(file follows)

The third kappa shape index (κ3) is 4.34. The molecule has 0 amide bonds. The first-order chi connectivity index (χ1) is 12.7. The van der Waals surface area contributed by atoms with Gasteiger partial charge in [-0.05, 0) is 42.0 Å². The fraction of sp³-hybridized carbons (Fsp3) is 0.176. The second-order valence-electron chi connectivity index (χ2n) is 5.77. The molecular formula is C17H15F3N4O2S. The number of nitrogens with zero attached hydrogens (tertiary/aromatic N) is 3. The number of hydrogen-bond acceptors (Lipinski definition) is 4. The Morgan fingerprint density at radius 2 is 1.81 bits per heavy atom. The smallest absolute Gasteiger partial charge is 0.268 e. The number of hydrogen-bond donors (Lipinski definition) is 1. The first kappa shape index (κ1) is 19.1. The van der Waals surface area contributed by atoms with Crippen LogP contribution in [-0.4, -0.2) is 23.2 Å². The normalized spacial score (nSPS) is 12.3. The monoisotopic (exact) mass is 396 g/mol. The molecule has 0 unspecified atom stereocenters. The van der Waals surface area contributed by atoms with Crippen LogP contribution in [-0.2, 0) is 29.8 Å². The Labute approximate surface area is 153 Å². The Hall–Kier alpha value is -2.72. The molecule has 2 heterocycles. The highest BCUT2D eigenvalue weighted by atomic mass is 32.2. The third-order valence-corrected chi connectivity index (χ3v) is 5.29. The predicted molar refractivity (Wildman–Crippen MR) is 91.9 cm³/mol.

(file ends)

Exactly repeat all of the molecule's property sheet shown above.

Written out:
The third kappa shape index (κ3) is 4.34. The molecule has 0 amide bonds. The first-order chi connectivity index (χ1) is 12.7. The van der Waals surface area contributed by atoms with Gasteiger partial charge in [-0.05, 0) is 42.0 Å². The fraction of sp³-hybridized carbons (Fsp3) is 0.176. The second-order valence-electron chi connectivity index (χ2n) is 5.77. The molecular formula is C17H15F3N4O2S. The number of nitrogens with zero attached hydrogens (tertiary/aromatic N) is 3. The number of hydrogen-bond acceptors (Lipinski definition) is 4. The Morgan fingerprint density at radius 2 is 1.81 bits per heavy atom. The smallest absolute Gasteiger partial charge is 0.268 e. The number of hydrogen-bond donors (Lipinski definition) is 1. The first kappa shape index (κ1) is 19.1. The van der Waals surface area contributed by atoms with Crippen LogP contribution in [-0.4, -0.2) is 23.2 Å². The normalized spacial score (nSPS) is 12.3. The monoisotopic (exact) mass is 396 g/mol. The molecule has 0 unspecified atom stereocenters. The van der Waals surface area contributed by atoms with Crippen LogP contribution in [-0.2, 0) is 29.8 Å². The Labute approximate surface area is 153 Å². The Hall–Kier alpha value is -2.72. The molecule has 2 heterocycles. The highest BCUT2D eigenvalue weighted by atomic mass is 32.2. The third-order valence-corrected chi connectivity index (χ3v) is 5.29. The predicted molar refractivity (Wildman–Crippen MR) is 91.9 cm³/mol.